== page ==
access_time 1961

1959 Gibson Les Paul Jr.

This was Duane’s first ever electric guitar. He mentioned it in a letter to a friend dated July 1961, and according to Galadrielle Allman [Galadrielle Allman: Please Be With Me, p. 65], Duane paid for the Gibson electric himself by selling the parts of the motorbike that he had driven into the ground. According to some other sources, the guitar was purchased by his mother. Duane used this guitar from 1961 to […]

access_time 1967

1950s Gibson Les Paul Goldtop

Duane was on occasions seen playing a late fifties Gibson Les Paul Goldtop around the time he played with the Hour Glass [See Photo]. The guitar was allegedly borrowed back in 1967 from Tommy “Crash” Compton, who was a friend of Johnny Sandlin. Duane never gave the guitar back and Gregg’s Wurlitzer piano was eventually traded for it. Duane had borrowed a ’59 gold top Les Paul (note – the Goldtop model […]

access_time 1967

1950s Fender Telecaster (Pete Carr)

Duane used another Telecaster around 1967/68 that belonged to Pete Carr – who was the bass player in the Hour Glass. The guitar was initially purchased from Sylvan Wells, a friend of Pete and of Duane (Sylvan is now an attorney and a luthier: wellsguitars.com) Allman had the guitar set up for the slide and reportedly used it to practice the craft of slide guitar even while his bandmates hated what he was […]

access_time 1970

1959 Gibson ES-335

There’s a photo of Duane playing a sunburst Gibson ES-335 with the pickguard and pickup covers removed dating back to June 13, 1970. Although the guitar’s origins are still a mystery, there are two versions of what happened to it after Duane’s death. The first one is that the guitar ended up with Dickey Betts. Dickey allegedly later gave it to Eddy Shaver, who was his student at some point. After Eddy’s death in 2000, the […]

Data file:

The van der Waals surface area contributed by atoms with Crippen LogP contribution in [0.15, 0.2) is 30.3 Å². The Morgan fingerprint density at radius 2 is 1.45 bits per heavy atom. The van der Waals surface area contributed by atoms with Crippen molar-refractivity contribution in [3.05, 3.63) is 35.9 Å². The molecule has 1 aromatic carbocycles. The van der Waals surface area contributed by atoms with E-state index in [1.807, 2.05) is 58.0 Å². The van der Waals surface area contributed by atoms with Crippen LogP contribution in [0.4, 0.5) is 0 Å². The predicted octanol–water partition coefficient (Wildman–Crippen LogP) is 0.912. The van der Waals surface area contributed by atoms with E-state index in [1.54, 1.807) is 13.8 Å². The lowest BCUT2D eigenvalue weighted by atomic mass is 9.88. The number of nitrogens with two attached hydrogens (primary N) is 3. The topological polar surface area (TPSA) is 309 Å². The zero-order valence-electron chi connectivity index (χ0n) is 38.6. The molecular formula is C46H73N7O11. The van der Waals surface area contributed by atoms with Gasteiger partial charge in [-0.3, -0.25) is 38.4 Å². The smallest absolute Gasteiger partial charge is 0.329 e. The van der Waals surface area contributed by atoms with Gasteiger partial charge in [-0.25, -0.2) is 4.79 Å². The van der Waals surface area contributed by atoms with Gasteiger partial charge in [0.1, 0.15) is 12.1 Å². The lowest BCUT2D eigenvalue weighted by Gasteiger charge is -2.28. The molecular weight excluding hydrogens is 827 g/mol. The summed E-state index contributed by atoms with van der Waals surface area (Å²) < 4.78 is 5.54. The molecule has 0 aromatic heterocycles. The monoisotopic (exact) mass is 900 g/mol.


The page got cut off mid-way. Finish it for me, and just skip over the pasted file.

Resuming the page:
access_time 1970

1968 Gibson Les Paul Custom

This Les Paul Custom (serial number 537837) recently appeared on an auction at JuliesLive.com, eventually selling for around $50,000. According to the official statement on the website, it was owned by Duane Allman and later his brother Gregg after Duane’s untimely death. In 1993 it was acquired by Larry English, former executive vice president and director of Gibson Guitar. The guitar is signed with a gold marker on the front of the body by Gregg […]

access_time 1964

1956/57 Fender Stratocaster

Duane used this guitar from around 1964/1965, and it was most likely the first Stratocaster that he ever owned. The guitar’s previous owner, Lee Hazen, gave an interview to Vintage Guitar Magazine in 1997 explaining how the guitar found it’s way to Duane: I traded it off to a fellow in Sanford [Florida] who had a guitar shop. I think his name was Jimmy Jewell, and Duane ended up with it. I […]

access_time 1966

1950s Fender Telecaster

Duane acquired this Telecaster while playing with the Allman Joys around 1966, and it remained his main guitar with the Hour Glass until 1967. The most interesting part about this guitar is that it had a maple Stratocaster neck installed on it, most likely dating somewhere between 1954 and 1958 – at least based on the small headstock shape. It also originally featured a black pickguard but it was replaced with a white one at some point by Duane. Another custom thing on […]